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If I know that one set is a subset of another set and I would like to find the intersection, what's the most efficient way to do this:

ex. PSEUDO CODE

> set<int> set1 = {1 2 3 4 5 6 7 8 9 10}
> set<int> set2 = { 5 6 7}

I want to subtract set2 from set 1:

the answer here would be

{1 2 3 4  8 9 10}

Thanks

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1  
what would you like? difference or intersection? make your mind up! ;) –  Nim Apr 18 '11 at 12:51
2  
    
possible duplicate of c++ STL set difference –  phresnel Jul 20 '12 at 15:02

5 Answers 5

up vote 13 down vote accepted

Use std::set_difference found in <algorithm>:

#include <algorithm>
#include <set>
#include <iterator>
// ...
std::set<int> s1, s2;
// Fill in s1 and s2 with values
std::set<int> result;
std::set_difference(s1.begin(), s1.end(), s2.begin(), s2.end(),
    std::inserter(result, result.end()));

Snippet source

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I would use std::set_difference, which runs in O(n) time.

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which runs in O(n) time depends on implementation. –  orlp Apr 18 '11 at 12:51
3  
@nightcracker: nope, it's guaranteed by the standard. –  ybungalobill Apr 18 '11 at 12:55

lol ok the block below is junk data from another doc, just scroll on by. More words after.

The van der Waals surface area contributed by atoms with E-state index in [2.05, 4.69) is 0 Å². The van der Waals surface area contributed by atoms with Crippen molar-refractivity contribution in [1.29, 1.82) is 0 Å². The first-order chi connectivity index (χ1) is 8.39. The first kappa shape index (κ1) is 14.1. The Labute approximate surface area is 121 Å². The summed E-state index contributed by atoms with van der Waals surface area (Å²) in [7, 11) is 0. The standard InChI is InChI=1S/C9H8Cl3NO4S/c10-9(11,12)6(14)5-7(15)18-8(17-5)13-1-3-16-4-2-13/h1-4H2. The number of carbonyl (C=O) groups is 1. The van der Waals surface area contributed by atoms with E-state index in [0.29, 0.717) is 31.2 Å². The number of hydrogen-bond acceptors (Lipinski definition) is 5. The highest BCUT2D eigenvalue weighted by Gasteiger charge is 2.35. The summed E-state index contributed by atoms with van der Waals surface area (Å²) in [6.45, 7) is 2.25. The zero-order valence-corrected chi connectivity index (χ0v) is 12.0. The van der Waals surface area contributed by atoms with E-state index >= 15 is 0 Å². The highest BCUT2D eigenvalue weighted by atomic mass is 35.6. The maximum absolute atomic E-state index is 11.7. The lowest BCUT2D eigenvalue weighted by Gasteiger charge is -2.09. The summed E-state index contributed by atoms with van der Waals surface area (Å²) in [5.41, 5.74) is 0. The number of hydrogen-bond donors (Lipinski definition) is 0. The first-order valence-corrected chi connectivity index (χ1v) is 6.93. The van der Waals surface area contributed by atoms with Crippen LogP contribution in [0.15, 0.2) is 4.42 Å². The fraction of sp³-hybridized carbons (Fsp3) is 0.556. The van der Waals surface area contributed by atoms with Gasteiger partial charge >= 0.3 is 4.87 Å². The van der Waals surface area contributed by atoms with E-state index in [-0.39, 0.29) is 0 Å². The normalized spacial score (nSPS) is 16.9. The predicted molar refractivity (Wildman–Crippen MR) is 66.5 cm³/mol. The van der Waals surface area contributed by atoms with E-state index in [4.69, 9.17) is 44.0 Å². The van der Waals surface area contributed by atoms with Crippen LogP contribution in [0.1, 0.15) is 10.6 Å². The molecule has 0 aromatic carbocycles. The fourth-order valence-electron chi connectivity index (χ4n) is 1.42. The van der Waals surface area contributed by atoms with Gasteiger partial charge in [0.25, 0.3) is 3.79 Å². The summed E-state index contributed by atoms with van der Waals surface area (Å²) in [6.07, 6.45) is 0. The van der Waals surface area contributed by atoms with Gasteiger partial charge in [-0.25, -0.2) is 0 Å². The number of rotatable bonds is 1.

@ybungalobill: Any link? –  orlp Apr 18 '11 at 12:56
    
@nightcracker: see The ISO C++ standard section [alg.set.operations]. –  ybungalobill Apr 18 '11 at 12:58
1  
@ybungalobill: Ah found it, §25.4.5.4 set_difference, Remark 4: "At most 2 * ((last1 - first1) + (last2 - first2)) - 1 comparisons." Indeed, O(n). –  orlp Apr 18 '11 at 13:09

set_symmetric_difference

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{1 2 3 4 5 6 7 8 9 10} - { 5 6 7 11} would include 11? –  Will Apr 18 '11 at 12:55
    
Yes, it will because it's not in the first set. I see now that the OP wanted to subtract a subset (which would not include any numbers not in the original) of the set. I got excited and assumed he just wanted what was different between any two sets. –  Pete Apr 18 '11 at 13:12

You can use std::set_difference function.

the output range contains a copy of every element that is contained in [first1, last1) and not contained in [first2, last2).

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std:: not stl::! –  Benoit Apr 18 '11 at 12:57

I know you asked for a C++ solution, but if somebody gets here looking for a Java solution:

    final Set<Integer> s1 = new HashSet<Integer>(Arrays.asList(new Integer[] {1,2,3,4,5,6,7,8,9,10}));
    final Set<Integer> s2 = new HashSet<Integer>(Arrays.asList(new Integer[] {5,6,7}));

    s1.removeAll(s2);
    System.out.println(s1);

Results in: [1, 2, 3, 4, 8, 9, 10]

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1  
Sorry, I'm afraid this isn't going to be very useful... –  Oliver Charlesworth Apr 18 '11 at 13:15

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